Currently, Wauwatosa gets no property tax money from the land that will be used for the UWM project.  That is because the land is County-owned, but that will change after UWM converts the land to taxable use.  Our private sector consultant, Springsted, tells us that, conservatively, we can expect the UWM project to be worth at least $100 million when it is fully built out.  That will bring an enormous amount of tax revenue into Wauwatosa from land that currently provides no tax revenue at all.  That $100 million will exceed 2% of the City's current tax base.
 
Under state law, when a TIF is created, the money that would be collected in property taxes (for all taxing entities, including the Wauwatosa School District, MATC, Metropolitant Sewerage District, etc.) is used to pay off any money borrowed by the municipality (in this case, Wauwatosa) for the TIF.  In other words, for the life of the TIF, the money will go only to Wauwatosa.  A TIF can exist for up to 27 years, but Springsted expects the UWM TIF to be paid off in about 20 years.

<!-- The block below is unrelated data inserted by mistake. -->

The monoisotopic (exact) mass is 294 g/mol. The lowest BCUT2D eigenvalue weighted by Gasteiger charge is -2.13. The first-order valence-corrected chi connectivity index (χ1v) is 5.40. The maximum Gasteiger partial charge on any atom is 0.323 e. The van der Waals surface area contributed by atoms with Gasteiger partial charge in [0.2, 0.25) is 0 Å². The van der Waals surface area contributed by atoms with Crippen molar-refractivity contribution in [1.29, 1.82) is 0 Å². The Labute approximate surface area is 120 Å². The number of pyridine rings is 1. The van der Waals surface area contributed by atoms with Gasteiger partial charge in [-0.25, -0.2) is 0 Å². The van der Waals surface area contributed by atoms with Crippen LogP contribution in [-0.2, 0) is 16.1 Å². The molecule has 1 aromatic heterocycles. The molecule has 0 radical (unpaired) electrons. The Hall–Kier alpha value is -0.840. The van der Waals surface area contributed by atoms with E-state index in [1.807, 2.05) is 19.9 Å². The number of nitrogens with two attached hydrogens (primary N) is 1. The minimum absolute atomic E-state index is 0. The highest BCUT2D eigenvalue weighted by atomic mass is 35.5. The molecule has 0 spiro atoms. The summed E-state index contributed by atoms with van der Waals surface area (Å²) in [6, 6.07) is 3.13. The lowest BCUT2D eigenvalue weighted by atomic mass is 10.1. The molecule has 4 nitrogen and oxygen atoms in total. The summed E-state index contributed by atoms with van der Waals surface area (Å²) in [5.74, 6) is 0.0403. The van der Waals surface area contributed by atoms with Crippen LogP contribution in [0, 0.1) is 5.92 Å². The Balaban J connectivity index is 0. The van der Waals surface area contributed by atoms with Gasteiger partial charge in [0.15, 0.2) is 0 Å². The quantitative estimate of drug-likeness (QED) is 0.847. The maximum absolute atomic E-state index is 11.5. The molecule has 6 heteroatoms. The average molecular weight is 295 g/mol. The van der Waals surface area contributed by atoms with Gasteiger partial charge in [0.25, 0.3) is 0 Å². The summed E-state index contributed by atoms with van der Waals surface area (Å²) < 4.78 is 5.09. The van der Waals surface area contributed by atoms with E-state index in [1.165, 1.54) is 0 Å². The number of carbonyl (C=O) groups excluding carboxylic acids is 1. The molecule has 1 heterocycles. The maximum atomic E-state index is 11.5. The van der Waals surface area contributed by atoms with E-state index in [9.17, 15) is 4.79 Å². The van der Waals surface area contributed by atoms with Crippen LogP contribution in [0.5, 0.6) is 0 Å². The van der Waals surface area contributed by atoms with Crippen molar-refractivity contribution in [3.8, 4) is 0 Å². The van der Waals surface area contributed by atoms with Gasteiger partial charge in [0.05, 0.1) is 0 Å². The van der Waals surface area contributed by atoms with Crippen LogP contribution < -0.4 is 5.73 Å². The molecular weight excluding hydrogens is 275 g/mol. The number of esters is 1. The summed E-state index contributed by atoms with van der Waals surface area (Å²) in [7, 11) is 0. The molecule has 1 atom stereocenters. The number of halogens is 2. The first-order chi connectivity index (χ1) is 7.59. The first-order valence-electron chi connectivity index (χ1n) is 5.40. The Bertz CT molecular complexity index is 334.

Our TIF district for the Milwaukee County Research Park, TIF #2, was only worth $4 million when the City created it about 10 years ago from County land that had been mostly tax-exempt.  Now that land is worth $230 million, and is due to come on the tax rolls in 2013, many years before that TIF was scheduled to expire.  Again, this will bring an enormous amount of tax revenue into Wauwatosa for land that previously provided almost no tax revenue.  This additional revenue will allow us to hold down property taxes in the future and continue to provide the municipal services (streets, garbage collection, etc.) that we all need.